The red apple

Once More at the Shore

If I were to tell my story, it would begin with loneliness.

Loneliness that drove me over the hills and the valleys, searching to feel anything but numb. Praying to a god that I never heard, cursing myself for not speaking to strangers, and returning to a home that wasn’t mine. The loneliness plagued me to no end, like a sickness that I felt to the bones. My spirit atrophied, and the wilted soul that I was limped through the coming and going of empty processions.

And in this journey, like with many stories and adventures, I found companions. A merry band of wanderers, who like me had no where to be. So we reveled, and we spent many late nights out on the road. And in those golden years I traveled to so many cities and places. In those years we stumbled through tragedies and sorrows, excitement and wonder. Loneliness was no where to be found.

Eventually we were trapped by the many facets of this world. We fell in love with women, and grew encumbered with bills. We posted ourselves to cubicles and desks, and learned the language of spreadsheets. We went on date nights, and romanced our women.

Now, once more at the shores of our friendship, I can’t help but to notice the fleeting water’s edge. What a pleasant trip it was, across these tides together, over the seas of uncertainty. What fellowship we offered one another, taking turns to row. Yet here I stand once more on sandy shores, and as I gaze over the dark lands I can smell a faint aroma wafting through the chilled air. Like the distant fires of pine and cedar, it is a familiar scent, sharp, quick to sting the nose. The scent of loneliness hangs still in the air, like a man strung from a tree after too many hours. Loneliness is here once more to greet me.

So here I recognize, at the end of such elusive journeys, having spent nearly another decade of my life, that perhaps loneliness is my muse. It is my madness, my sacrosanct. It is my curse, the conflict of my plot line, the fire of my mind. It is my meditation, my will, and my voice. It is inevitable.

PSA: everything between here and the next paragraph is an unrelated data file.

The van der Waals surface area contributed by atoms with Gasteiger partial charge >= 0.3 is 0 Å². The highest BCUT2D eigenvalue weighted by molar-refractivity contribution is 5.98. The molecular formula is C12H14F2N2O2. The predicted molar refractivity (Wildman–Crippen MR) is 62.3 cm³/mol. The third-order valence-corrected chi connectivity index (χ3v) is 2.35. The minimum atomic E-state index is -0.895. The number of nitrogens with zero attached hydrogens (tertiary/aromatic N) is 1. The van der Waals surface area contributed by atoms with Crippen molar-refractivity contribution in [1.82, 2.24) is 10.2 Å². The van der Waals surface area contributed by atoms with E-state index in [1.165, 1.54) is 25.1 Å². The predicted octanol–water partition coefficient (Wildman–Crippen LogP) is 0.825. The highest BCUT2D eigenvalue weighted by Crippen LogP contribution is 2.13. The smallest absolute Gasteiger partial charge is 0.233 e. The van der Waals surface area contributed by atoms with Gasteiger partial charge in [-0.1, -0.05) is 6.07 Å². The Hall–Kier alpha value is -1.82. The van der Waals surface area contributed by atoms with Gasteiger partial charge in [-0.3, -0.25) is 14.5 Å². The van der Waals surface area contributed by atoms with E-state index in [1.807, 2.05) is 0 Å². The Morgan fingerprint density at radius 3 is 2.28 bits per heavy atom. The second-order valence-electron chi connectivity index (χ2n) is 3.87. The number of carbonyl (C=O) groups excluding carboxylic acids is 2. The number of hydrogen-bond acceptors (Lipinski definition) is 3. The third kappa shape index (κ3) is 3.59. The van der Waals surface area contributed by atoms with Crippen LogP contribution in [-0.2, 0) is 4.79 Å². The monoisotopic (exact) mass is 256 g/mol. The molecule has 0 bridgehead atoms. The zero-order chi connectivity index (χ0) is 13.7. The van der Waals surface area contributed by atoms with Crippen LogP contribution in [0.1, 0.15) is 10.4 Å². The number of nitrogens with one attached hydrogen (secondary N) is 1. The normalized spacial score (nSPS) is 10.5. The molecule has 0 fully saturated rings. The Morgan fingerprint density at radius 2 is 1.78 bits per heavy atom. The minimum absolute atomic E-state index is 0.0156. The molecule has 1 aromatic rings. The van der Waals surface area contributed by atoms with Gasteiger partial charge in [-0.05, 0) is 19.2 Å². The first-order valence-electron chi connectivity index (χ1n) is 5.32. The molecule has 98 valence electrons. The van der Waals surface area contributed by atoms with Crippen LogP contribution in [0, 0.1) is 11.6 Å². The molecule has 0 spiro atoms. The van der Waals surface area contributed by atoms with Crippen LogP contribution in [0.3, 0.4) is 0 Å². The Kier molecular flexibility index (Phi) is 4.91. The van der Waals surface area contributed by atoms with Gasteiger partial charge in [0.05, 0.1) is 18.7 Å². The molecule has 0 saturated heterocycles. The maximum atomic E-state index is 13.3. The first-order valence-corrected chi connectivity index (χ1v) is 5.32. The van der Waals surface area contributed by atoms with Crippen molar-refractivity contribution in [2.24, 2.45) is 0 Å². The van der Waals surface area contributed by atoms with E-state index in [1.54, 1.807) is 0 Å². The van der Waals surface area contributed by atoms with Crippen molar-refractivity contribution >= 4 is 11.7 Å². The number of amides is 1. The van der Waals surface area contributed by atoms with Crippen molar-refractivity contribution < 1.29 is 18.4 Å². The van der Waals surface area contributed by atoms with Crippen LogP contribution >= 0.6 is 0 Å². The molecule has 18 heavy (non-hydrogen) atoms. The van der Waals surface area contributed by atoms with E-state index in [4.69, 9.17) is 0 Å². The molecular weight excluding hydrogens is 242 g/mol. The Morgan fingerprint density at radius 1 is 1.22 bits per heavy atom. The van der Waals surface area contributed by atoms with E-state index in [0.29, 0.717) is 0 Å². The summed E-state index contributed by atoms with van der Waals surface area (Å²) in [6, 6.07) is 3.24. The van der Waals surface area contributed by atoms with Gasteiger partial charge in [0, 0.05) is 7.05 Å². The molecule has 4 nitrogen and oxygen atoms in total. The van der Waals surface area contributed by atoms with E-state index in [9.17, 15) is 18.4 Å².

As I age, the loneliness seems to take less the form of an empty room, and more the spirit of the empty room. It becomes a familiar presence, the silence and stillness, which quickly fills with the nostalgic sentiments of my past. The emptiness suddenly bubbles with the memory of being lonely, as if the loneliness stopped time, and connected all the times in my life that I sat in an empty room, feeling the silence. It is on the loneliness that I am able to project myself, and thus for once, see myself for who I am. And as I age, that image of myself becomes more welcome, as is the loneliness.

Perhaps because I know that one day, when I leave this world, I will be alone, like all the others who have left this world. Like I was when I entered this world. So I acquiesce myself with that familiar scent, the smoky air that unfurls from the distant dusk. And I can only be happy and sad at the fleeting memories as they leave me, knowing only that it was well spent.

And thus, you, the reader, realizes that the main character of this story is not me, it is the blank face of Loneliness. Like a rhythm drifting over a wall, like a shadow at the end of night, he was there when I began, and as I twirled through his hands, I ended. I was but an accent of his, nothing more than another volume in his collection. I, a word in his chapter, a chapter in his book, saw nothing more than was destined for me. I was but company to this character, to accompany him, and to fill his pages.

The story would then end where it began, with Loneliness, in an empty room. But damn that was a good story.

 

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